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Astron. Astrophys. 334, 873-894 (1998)

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10. R- and K-band imaging

Our spectroscopic observations (Sect. 3) show no evidence for companions to P1724 with periods up to [FORMULA] days. In order to search for much wider companions, we have performed R -band imaging with the WIYN 3.5m telescope at KPNO. We used the S2KB instrument with a STIS [FORMULA] pixel CCD, and a resolution of 0.195 arc sec per pixel. Data reduction was carried out with the GaussFit package (Jeffries et al. 1991) following Brandner et al. (1996). For details on the observations and data reductions, see Sterzik et al. (1997).

We obtained four exposures of P1724 on 19 Nov 1995 with 1 to 10 sec integrations, and a seeing of [FORMULA] arc sec. One of our images is displayed in Fig. 17, and clearly shows a star [FORMULA] arc sec south of P1724. This object is known as JW 242, star number 242 in Jones & Walker (1988), for which those authors give [FORMULA] mag. The brightness difference between P1724 and JW 242 is [FORMULA] mag in our WIYN image. Jones & Walker (1988) give [FORMULA].

[FIGURE] Fig. 17. R-band image of P1724. One of our WIYN images in the R band showing P1724 and the faint star JW 242, about 4 arc sec to the south. The exposure time was 5 seconds. The faint annulus seen in our WIYN R band image around P1724 is due to the PSF of the instrument

The proper motion study by Jones & Walker (1988) is the deepest done so far, and their proper motion of JW 242 is the only one published. They list [FORMULA] and [FORMULA] for JW 242, which is [FORMULA] deviant from the proper motion they list for P1724, namely [FORMULA] and [FORMULA] (all in mas/yr). From the positions of these two stars given by Jones & Walker (1988), we estimate the position angle to be [FORMULA] and the separation to be [FORMULA] arc sec. Since the epoch difference between the Jones & Walker image and our WIYN image is about 45 years, and given the proper motions, the position angle of this pair should now (i.e. at the time of our WIYN observation) be [FORMULA], unless there is orbital motion. The measured position angle in our WIYN image is [FORMULA]. The excellent agreement with the prediction from proper motions further supports the conclusion that the pair is only a chance projection, and not a physical system.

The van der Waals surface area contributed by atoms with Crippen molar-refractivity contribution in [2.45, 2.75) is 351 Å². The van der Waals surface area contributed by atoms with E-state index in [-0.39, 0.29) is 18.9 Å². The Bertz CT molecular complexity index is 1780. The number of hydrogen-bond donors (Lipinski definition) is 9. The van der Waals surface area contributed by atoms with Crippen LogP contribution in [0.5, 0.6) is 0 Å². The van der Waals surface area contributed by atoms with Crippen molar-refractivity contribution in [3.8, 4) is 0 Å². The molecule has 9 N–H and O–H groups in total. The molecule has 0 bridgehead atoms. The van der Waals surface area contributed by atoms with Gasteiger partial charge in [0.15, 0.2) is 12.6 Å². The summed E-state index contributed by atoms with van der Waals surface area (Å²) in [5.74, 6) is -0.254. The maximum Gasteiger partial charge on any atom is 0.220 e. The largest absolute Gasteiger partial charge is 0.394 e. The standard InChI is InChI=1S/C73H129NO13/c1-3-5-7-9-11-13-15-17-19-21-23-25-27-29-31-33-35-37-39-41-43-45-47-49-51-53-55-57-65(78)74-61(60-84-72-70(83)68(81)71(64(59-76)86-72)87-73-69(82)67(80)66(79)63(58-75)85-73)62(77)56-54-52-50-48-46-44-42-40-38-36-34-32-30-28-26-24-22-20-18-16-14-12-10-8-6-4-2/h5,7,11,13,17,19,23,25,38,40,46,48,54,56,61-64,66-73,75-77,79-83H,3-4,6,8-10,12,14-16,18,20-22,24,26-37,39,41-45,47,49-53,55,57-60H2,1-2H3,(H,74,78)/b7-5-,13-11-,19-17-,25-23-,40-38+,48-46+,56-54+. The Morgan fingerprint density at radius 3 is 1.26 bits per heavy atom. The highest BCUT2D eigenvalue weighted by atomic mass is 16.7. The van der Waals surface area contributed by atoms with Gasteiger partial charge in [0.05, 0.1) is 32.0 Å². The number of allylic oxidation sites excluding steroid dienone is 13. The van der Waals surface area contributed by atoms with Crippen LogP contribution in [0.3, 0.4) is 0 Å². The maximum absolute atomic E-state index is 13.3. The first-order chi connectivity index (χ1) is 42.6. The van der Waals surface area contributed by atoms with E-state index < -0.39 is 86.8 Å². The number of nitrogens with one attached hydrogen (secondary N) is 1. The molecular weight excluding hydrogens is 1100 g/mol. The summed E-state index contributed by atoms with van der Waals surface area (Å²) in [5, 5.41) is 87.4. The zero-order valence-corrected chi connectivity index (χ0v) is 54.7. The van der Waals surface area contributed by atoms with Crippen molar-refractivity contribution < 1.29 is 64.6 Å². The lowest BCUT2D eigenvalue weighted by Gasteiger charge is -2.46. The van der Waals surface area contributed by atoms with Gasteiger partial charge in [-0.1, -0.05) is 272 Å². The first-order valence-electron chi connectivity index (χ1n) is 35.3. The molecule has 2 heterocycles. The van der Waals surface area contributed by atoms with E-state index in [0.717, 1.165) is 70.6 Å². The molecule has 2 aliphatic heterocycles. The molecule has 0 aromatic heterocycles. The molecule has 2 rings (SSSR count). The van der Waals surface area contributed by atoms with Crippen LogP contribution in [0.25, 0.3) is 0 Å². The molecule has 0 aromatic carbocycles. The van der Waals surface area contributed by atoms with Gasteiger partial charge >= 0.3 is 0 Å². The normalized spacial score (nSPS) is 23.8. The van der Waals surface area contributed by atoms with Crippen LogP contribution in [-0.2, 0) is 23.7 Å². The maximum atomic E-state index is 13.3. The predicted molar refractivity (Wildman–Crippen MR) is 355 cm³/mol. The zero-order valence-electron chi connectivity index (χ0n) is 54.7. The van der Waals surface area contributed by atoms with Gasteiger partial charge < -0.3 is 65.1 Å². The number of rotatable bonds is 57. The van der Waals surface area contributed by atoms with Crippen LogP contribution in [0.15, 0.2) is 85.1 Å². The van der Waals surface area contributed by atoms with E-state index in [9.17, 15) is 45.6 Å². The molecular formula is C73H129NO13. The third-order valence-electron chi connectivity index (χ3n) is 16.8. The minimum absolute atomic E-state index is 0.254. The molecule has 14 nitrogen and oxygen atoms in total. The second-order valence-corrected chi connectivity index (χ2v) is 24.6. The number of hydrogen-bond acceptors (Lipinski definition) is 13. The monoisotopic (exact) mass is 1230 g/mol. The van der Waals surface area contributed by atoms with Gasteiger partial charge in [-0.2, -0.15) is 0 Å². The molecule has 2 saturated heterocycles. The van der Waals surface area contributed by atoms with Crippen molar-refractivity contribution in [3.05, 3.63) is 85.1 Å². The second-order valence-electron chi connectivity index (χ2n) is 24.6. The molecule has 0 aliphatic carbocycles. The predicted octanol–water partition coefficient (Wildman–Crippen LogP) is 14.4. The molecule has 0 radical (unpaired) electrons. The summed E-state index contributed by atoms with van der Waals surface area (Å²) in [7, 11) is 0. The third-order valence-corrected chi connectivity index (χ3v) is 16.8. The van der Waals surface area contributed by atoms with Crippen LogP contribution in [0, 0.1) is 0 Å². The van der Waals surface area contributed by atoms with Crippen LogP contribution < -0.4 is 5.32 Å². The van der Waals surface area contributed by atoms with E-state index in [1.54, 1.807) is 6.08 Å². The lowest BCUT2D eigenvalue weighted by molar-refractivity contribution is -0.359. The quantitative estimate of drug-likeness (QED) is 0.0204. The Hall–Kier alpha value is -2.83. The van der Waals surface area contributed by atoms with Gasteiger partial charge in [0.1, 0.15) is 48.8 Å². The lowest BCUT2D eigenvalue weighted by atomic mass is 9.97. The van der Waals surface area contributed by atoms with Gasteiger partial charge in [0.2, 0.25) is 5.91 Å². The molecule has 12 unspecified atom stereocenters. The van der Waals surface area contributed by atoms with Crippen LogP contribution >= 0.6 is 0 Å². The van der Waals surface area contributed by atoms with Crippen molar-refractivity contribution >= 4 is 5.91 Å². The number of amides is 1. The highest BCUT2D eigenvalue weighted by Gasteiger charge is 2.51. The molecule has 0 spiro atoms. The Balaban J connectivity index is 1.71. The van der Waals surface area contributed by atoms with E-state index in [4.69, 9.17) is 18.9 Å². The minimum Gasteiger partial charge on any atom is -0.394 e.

In order to search for companions that are even closer, we used the speckle interferometry technique. The observations were carried out on 22 Nov 1997 at the 3.5m telescope on Calar Alto, using the near-IR camera MAGIC (Herbst et al. 1993) in the K-band at [FORMULA]. The modulus of the complex visibility (i.e. the Fourier transform of the object brightness distribution) was determined from power spectrum analysis, the phase was computed using the Knox-Thompson algorithm (Knox & Thompson 1974) and from the bispectrum (Lohmann 1983).

We found no evidence for a companion. To quantify this statement, we computed the maximum brightness ratio of a companion that could be hidden in the noise of the data to obtain upper limits for the brightness of an undetected companion as function of the separation. For details of this procedure, see Leinert et al. (1996). We can exclude companions brighter than [FORMULA] of the primary in K, corresponding to a magnitude difference of [FORMULA] mag, at all separations larger than 0.13 arc sec, the diffraction limit of the telescope. For separations larger than 0.2 arc sec, we can even exclude companions brighter then [FORMULA] of the primary, i.e. [FORMULA] mag.

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Online publication: June 2, 1998